Effectively assess whether any library is making good use of the reference/user service resources available today
Libraries need to develop standards by which they can assess their individual performances in a larger context, and Assessing Reference and User Services in a Digital Age makes significant contributions to this ongoing discussion. The book addresses its subject matter via approaches ranging from case studies of individual libraries to general discussions of best practices. The contributors explore the impact of the Internet on the field of evaluation, focusing on electronic reference and instruction. They highlight current issues, present research results, and offer expert advice on how to assess online reference and instruction. All chapters are well referenced to facilitate further study, and many include tables, appendixes, checklists, and other helpful features that make difficult information easy to access and understand.
The chapters that make up Assessing Reference and User Services in a Digital Age are as rich and varied as the backgrounds of their authors. Experienced researchers provide the results of studies conducted to determine the nature and effectiveness of the online reference services offered by various libraries. Practitioners and administrators from different institutional settings (academic libraries, public libraries, consortiums, etc.) provide their perspectives on the issues facing librarians who need to assess the electronic services they provide.
In this important new book:
- Andrew Briedenbagh shows how a chat service can be implemented and suggests which data should be collected for it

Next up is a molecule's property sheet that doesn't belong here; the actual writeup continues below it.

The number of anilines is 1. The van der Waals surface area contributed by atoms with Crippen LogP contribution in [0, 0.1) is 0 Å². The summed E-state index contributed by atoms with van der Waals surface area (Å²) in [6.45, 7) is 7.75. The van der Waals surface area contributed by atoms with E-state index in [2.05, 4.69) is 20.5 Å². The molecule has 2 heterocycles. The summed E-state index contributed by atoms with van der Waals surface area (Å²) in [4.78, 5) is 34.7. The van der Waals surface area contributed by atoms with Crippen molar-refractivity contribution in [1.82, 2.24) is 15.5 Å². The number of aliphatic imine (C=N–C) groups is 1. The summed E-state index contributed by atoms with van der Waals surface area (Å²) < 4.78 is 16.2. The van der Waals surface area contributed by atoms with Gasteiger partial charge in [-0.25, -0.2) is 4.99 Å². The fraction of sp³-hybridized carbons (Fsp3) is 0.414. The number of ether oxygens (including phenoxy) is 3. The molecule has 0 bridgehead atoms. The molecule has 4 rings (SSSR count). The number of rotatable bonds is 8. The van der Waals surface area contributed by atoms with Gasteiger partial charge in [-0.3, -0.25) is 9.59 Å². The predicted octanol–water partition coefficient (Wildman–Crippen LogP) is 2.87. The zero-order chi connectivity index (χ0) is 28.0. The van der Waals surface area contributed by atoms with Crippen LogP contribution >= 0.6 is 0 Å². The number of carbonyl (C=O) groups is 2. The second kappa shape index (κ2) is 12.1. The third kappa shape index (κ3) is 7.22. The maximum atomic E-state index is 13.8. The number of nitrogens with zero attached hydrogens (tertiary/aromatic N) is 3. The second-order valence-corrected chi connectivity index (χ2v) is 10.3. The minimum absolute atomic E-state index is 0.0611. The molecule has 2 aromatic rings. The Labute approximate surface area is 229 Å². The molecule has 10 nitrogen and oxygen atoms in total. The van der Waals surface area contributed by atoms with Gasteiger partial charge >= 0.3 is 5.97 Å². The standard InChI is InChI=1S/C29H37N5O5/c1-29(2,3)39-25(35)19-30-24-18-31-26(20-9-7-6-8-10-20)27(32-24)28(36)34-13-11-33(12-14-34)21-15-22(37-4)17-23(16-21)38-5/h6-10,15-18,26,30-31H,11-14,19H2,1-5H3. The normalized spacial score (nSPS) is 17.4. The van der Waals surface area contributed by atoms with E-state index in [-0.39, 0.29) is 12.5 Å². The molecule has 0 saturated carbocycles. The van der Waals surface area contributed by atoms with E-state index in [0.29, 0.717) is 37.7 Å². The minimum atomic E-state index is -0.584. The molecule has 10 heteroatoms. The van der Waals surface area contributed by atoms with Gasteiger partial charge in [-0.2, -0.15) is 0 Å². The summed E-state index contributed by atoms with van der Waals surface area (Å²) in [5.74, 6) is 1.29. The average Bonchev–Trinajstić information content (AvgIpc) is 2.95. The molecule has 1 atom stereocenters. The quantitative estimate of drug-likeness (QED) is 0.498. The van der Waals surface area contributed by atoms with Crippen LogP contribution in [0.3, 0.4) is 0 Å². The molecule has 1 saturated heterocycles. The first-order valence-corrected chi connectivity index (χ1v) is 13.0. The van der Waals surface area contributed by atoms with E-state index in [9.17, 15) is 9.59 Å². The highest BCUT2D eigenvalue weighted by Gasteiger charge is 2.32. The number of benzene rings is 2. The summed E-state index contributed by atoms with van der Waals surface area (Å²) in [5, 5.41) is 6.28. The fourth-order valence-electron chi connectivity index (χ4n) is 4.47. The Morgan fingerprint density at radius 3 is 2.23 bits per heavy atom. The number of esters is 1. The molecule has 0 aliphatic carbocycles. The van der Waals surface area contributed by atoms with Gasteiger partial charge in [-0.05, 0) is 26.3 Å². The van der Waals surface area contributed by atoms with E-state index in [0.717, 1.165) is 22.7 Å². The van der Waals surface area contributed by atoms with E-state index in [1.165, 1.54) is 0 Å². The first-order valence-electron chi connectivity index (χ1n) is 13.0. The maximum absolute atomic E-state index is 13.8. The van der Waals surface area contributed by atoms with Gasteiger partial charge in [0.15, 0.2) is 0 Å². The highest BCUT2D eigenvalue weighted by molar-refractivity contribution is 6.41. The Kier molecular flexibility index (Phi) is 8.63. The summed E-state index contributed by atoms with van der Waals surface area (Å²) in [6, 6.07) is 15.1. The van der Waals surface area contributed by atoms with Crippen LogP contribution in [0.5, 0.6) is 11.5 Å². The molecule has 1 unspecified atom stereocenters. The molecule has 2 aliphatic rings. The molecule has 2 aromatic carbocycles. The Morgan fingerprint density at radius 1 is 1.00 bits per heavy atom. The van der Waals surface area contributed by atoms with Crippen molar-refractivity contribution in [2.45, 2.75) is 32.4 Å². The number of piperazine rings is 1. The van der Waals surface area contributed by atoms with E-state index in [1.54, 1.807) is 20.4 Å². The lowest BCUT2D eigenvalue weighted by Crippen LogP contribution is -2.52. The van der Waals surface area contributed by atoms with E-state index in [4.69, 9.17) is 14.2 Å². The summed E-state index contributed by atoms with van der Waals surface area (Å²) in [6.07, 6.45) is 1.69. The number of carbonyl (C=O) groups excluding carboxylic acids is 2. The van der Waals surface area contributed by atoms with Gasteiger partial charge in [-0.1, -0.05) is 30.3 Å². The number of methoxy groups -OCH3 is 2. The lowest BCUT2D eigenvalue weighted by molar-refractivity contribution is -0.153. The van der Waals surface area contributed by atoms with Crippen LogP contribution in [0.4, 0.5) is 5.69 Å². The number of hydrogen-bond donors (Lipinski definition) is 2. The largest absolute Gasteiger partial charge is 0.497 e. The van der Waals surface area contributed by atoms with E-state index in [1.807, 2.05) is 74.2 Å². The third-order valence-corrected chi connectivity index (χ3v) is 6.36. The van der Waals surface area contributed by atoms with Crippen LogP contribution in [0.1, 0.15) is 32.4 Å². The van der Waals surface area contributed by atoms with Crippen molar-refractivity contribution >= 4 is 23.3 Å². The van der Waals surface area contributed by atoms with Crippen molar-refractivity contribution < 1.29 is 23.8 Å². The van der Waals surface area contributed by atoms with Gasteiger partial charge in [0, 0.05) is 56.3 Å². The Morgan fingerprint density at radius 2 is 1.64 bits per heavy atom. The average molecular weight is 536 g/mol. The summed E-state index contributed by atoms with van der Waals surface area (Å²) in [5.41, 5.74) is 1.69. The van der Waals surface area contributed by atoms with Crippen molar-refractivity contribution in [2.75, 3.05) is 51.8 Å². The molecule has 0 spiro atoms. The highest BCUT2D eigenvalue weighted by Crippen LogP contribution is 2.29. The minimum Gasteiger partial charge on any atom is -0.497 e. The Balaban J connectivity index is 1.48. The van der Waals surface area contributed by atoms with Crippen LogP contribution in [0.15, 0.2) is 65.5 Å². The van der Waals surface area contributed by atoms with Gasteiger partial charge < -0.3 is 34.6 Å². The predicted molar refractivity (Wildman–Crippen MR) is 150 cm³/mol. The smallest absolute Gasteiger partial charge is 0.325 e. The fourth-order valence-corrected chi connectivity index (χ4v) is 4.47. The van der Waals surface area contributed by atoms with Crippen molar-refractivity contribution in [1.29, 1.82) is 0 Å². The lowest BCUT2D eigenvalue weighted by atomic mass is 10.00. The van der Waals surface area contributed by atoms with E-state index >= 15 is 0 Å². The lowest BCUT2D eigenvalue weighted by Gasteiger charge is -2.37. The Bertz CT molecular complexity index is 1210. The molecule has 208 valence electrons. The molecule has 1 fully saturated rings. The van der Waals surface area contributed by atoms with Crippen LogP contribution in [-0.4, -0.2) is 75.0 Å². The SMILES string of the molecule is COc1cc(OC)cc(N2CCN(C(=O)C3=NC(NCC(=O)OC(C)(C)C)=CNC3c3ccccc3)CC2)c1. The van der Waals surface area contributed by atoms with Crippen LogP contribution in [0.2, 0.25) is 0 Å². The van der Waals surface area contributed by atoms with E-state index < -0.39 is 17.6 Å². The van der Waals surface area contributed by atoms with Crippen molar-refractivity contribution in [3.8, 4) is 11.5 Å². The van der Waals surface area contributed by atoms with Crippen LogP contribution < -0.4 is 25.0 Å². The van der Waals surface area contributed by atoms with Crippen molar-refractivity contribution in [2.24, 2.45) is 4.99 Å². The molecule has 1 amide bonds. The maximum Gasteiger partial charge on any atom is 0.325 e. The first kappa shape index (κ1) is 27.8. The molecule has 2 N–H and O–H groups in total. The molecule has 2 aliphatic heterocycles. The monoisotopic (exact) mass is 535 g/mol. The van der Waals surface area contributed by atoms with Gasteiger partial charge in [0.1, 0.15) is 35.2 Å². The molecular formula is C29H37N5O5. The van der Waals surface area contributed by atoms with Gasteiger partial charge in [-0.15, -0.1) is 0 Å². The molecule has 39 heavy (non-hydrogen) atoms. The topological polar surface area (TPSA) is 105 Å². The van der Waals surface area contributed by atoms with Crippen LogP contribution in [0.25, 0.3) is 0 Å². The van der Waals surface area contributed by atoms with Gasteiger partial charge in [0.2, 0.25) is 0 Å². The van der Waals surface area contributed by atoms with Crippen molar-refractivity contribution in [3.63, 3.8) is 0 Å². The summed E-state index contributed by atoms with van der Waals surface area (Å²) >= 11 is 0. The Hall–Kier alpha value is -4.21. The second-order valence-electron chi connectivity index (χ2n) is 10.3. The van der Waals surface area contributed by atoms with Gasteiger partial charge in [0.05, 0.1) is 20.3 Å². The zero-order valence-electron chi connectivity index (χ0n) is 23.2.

- Buff Hirko examines VET: the Virtual Evaluation Toolkit
- Ruth Vondracek shares the experiences of a university library as it entered a statewide e-reference consortium, and offers advice and issues to consider before entering such a partnership
- librarians from San Jose State University present a model for evaluating electronic reference services that can be used in public or academic libraries
- Kathleen Kern discusses holistic evaluation
- chat transcripts are addressed in several chapters, including Joseph Fennewald’s comparisons of question categories, Lesley Moyo’s analysis of the use of instruction in the virtual environment, and Caleb Tucker-Raymond’s proposed set of quality measures for chat reference
- Laurie Probst and Michael Pelikan report on the use of a “Tell Us What You Think” button to gather user feedback
- Kristi Nelson and Catherine L. Ross examine a research study that asked library school students to submit a reference question online and report on their experiences
- Melissa Gross, Charles McClure, and R. David Lankes suggest measures to determine the cost and benefits of a virtual reference service
- librarians from Utah State University describe the development of their online instructional module